In this day and age (especially within the Western parts of the world), we have very rigid views of what traits make up strong, successful people. Ambition, drive, perseverance, stability, smarts – these all definitely find themselves at the top of the list. However, there’s something missing among this line-up that’s absolutely critical: emotional intelligence.
What is Emotional Intelligence?
Heard of the term but don’t know all that much about the real-world definition? Emotional intelligence, also sometimes known as emotional quotient, can basically be summed up as the ability to recognize, manage, and actively use our feelings in a healthy, helpful way rather than shoving them down like most of us have been raised.
A high level of this benefits us in several ways, allowing us to be less stressed, improving our communication with friends, family, and coworkers, enabling us to better diffuse conflict, and making us more empathetic, kind people. In other words, it grants us better relationships with ourselves and others, ultimately leading to more success in both our personal and professional lives. And, really, who doesn’t want that?
Of course, acquiring a good level of this quotient isn’t as easy as simply deciding you’re going to get more familiar with your emotions. Emotional intelligence truly is a skill you have to work at developing. It takes a great deal of dedication and personal awareness, requiring you to constantly observe your feelings and retrain yourself on how you react to them.
That can be tiring for some, but it’s certainly worth the effort! After all, emotional intelligence can only take your life in a positive direction, lowering the stress that increases our risks for everything from wrinkles to heart attack, improving mental health, and enabling better social communication.
How Do You Know Your Levels?
A solid emotional quotient is integral if you want to turn intention into action, to spend less time on bottling your emotions or impulsivity-inspired damage control, and more time building personal strengths and positive connections. However, that’s all predicated on having a high level of emotional intelligence, which then inspires the question: how are you supposed to know what level you’re at, anyway? It’s intangible, so how are you supposed to keep track of it?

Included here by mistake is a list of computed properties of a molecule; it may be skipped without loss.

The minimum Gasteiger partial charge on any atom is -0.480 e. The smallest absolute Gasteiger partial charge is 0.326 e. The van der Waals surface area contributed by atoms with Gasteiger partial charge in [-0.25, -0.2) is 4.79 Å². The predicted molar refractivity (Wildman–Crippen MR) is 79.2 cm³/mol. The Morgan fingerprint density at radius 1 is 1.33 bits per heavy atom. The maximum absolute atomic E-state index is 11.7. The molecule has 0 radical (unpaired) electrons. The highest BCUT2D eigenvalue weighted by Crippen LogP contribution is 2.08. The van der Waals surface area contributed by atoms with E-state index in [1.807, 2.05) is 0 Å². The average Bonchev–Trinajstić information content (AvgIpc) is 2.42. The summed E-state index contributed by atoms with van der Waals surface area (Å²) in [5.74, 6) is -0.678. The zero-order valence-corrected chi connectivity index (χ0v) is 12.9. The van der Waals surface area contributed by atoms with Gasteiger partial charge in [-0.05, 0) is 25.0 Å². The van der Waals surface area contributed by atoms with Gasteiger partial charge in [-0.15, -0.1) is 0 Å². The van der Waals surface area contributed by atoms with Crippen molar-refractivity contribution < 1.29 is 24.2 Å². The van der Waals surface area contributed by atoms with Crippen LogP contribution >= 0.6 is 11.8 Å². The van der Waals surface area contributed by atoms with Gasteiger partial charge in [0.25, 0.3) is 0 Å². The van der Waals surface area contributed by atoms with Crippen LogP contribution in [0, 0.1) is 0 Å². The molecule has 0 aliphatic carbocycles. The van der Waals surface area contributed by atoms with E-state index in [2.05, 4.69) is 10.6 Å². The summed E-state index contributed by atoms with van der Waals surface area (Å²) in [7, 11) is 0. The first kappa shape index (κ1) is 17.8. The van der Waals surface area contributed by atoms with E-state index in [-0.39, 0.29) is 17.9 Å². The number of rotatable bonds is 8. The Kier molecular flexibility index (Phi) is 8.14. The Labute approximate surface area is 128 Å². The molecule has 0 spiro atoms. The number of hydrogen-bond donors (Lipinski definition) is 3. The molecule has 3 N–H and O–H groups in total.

General self-awareness can definitely assist here, but assessments are a much more practical, chartable answer to this, built to help measure our emotional intelligence and allow us to track our progress over time. There are two flavors of these tests – self-reported and ability-based.
The former of these is probably the more common option since they’re pretty easy to use and score. They’re like the Buzzfeed quiz of emotional skills, asking people to answer some simple questions by rating certain behaviors and attitudes. Meanwhile, ability-based tests are far less common, requiring people to demonstrate ability and respond to various scenarios. These then may provide more accurate measurements, but ones like the famous Emotional and Social Competence Inventory or the MSCEIT are put together and conducted by mental health experts, making ability tests far less accessible than their more common counterparts.